Saturday, 20 October 2007

Various Artists - Electroacoustic Music Volume IV. Archive Tapes Synthesiser ANS 1964-1971

The Soviets did not only invest in sophisticated rocket technology & space stations...no, they also invented three incredibly unique synthesizers: (a) The Theremin (which has become pretty popular by now), (b) the Polivoks (sorry, don't know any recording of it, but it can perhaps be described as the Minimoog's wild brother) and (c) the ANS. You wouldn't recognise it as a synth even if you stood right in front of it. It looks like a baroque drawer/cupboard.

The ANS beast is probably one of the most unique synths ever made. Sound-synthesis is made with photosensitive sensors, and it sounds somewhat like a liquid cosmic nebular. Strange stuff. What's equally strange is that the ANS has attracted renowned classical composers like Alfred Schnittke & Sofia Gubaidulina. There's just a handful of known ANS recordings: Edward Artemiev's original Solaris & Stalker soundtracks (Solaris can be found here), Coil's three CD/one DVD set CoilANS, and Stanislav Kreichi's Anisana. For a better description check Wikipedia.

This recording featured here is probably the most essential, as (unlike the others) it is quite diverse in sound and includes some extremely rare electronic excursions by Schnittke & Gubaidulina. It's now impossible to get (even if you'd sell your mother's soul).
  1. Oleg Buloshkin - Sacrament [3:34]
  2. Sofia Gubaidulina - Vivente-Non Vivente ("Alive & Dead") [10:44]
  3. Edward Artemiev - Mosaic [4:00]
  4. Edward Artemiev - 12 looks at the world of sound [12:52]
  5. Edison Denisov - Birds singing [5:05]
  6. Alfred Schnittke - Steam [5:50]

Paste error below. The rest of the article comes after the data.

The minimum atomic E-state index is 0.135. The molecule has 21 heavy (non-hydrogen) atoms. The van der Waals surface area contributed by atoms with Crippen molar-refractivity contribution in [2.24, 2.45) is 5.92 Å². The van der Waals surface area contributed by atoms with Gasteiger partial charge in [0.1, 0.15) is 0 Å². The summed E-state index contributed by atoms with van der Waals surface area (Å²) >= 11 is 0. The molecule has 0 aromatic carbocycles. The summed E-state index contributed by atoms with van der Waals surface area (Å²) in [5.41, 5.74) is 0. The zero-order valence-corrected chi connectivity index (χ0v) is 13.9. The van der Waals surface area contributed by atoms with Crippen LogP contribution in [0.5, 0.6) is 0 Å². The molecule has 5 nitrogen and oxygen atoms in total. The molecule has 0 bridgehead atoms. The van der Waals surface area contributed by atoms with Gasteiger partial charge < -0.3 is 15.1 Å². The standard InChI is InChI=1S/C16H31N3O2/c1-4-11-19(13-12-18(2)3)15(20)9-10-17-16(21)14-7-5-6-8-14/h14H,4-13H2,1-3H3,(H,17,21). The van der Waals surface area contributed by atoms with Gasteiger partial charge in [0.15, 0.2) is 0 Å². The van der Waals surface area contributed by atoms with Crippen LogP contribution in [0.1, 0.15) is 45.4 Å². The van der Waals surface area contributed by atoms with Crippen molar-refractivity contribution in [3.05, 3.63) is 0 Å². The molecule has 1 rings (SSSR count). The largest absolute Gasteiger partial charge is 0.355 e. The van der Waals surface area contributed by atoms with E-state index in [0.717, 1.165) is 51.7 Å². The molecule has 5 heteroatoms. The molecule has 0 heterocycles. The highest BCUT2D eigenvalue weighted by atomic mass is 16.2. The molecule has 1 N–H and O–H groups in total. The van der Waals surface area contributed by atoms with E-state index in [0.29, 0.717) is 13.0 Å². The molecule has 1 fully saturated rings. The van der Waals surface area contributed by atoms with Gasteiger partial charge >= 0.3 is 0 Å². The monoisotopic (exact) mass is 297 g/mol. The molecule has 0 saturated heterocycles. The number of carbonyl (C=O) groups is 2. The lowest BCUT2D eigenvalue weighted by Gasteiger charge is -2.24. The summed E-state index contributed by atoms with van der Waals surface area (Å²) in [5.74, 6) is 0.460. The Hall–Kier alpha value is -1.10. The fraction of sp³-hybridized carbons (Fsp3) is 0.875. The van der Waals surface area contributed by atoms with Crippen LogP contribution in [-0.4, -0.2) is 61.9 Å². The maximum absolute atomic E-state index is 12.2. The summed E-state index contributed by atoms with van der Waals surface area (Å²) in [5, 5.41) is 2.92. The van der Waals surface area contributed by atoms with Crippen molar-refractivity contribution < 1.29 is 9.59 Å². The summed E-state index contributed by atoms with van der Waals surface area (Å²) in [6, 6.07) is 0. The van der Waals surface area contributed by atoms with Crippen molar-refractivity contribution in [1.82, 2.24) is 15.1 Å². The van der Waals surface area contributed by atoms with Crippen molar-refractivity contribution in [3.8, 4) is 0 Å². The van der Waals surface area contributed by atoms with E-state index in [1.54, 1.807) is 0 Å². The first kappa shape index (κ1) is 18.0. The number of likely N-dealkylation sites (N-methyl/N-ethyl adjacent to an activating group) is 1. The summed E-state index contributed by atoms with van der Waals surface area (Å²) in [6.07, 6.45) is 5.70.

7. Alexander Nemtin - Tears [4:41]
  8. Alexander Nemtin - I.S. Bach: Choral Prelude C-Dur [2:30]
  9. Schandor Kallosh - Northern Tale [5:38]
  10. Stanislav Kreitchi - Voices of the west [2:00]
  11. Edward Artemiev & Stanislav Kreitchi - Music from the motion picture "Cosmos" [12:15]
  12. Stanislav Kreitchi - Intermezzo [2:00]
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7 comments:

Dualtrack said...

Excellent post! I've never heard of this series before, it's quite a treat! Thank you.

EdgarOlivierCharles said...

Oh wow! I just downloaded this and am presently listening to the first piece: it's unbelievable! I never heard of this stuff. Truly beautiful...

Merci!

Eric said...

beautiful, thanks for the post...

Anonymous said...

Thank you, thank you...very nice stuff. You have an excellent blog.

Al

Dave said...

Very interesting piece of history, thank you!

I also came across some more early synth ventures at this RCA Electronic Music Synthesizer page. Might make a good Orpheus post.
www.uv201.com/Misc_Pages/rca_synthesizer.htm

Adam Eleven said...

You're a genius, Dave!! This is a real treasure. I'll post it here soon. Thanks a million, this is REALLY great stuff.

Sebb said...

damn u pretty deep in that synth stuff....got a few swiss and french things u prolly would dig....